A Salmonella outbreak linked to small turtles has sickened individuals from 11 states. Authorities are now urging people not to buy small turtles as pets. Meanwhile, those who already have pet turtles are advised to take extra precautions.
Fifteen people have been infected in the outbreak, the U.S. Centers for Disease Control and Prevention (CDC) noted in a media statement, adding that most of the illnesses have been reported in children.
As of July 21, illnesses have been reported in 11 states, with Florida, Iowa, Kansas, Massachusetts, New York, South Carolina and Virginia reporting one case each, and Ohio, Pennsylvania, Tennessee and Washington reporting two cases each.
“This outbreak may not be limited to the states listed,” the CDC explained. “This is because many people recover without medical care and are not tested for Salmonella.”
Of the nine people authorities got to interview about the animals that they had contact with in the week before getting sick, eight said they touched turtles, with six noting that the turtles they were in contact with had shells that were less than 4 inches long. This is despite the fact that selling tiny turtles is banned according to federal law.
As such, the agency is urging people to only buy pet turtles with shells that are more than four inches in length and to only obtain such pets from “reputable” pet stores or rescue shelters. It is also reminding the public that reptile or amphibian pets may not be suitable for households with children, adults over the age of 65 or those with weakened immune systems. This is because they may be more at risk of getting sick of germs from pets.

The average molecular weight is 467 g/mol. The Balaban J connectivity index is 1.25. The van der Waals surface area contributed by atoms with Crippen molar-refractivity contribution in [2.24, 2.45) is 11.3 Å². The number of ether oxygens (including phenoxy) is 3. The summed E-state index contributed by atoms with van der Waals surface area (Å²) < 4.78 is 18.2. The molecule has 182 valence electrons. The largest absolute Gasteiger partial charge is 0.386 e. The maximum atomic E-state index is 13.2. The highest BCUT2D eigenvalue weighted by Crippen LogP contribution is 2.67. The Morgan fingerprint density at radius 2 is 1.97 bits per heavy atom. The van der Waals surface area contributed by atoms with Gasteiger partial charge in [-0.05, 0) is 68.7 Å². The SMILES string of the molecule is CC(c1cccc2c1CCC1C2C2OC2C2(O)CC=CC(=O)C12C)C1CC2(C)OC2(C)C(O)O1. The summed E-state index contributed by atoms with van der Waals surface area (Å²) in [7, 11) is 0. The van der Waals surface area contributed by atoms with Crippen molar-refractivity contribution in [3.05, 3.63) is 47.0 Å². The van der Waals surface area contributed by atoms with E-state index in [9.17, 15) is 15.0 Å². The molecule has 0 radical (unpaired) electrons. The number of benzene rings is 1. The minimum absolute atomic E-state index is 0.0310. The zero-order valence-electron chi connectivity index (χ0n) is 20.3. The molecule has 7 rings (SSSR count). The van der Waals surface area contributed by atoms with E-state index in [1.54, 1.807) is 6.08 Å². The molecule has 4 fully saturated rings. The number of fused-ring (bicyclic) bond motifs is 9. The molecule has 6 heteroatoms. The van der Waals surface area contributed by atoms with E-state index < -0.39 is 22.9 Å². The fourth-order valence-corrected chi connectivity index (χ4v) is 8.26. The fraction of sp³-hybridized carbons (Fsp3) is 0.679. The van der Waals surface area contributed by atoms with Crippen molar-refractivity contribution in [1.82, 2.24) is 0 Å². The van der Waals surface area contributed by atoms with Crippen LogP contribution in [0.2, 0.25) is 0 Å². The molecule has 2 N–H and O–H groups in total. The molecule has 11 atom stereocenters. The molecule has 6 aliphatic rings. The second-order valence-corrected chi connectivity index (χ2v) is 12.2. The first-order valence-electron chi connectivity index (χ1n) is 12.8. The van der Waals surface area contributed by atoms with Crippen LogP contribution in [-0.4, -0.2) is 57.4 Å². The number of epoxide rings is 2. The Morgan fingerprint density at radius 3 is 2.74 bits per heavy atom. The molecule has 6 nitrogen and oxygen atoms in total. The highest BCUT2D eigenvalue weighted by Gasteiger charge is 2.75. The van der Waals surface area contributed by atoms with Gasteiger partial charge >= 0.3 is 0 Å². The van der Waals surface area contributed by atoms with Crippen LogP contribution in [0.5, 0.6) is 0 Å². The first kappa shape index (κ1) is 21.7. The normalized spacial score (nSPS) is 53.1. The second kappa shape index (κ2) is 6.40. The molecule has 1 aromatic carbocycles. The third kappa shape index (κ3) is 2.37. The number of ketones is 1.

“Amphibians and reptiles can carry germs even if they look healthy and clean,” the CDC noted. “Germs are shed in their droppings and can easily contaminate their bodies and anything in areas where they live and roam, such as their habitat or aquarium tank water.”
Those who already have such pets should also take extra care by maintaining good hand hygiene after any contact with their pet turtle, for instance after feeding them or caring for them. It’s also best if adults will supervise their kids as they wash their hands thoroughly with soap and water after getting in contact with the pets.
The agency is also advising against snuggling with or keeping reptile and amphibian pets close to the face and touching the mouth after handling them. Moreover, pet owners should keep their pet turtles’ tanks and items clean.
Those who no longer wish to keep their turtles shouldn’t just release their pets. Instead, they should take the animals to a pet store or reptile rescue center.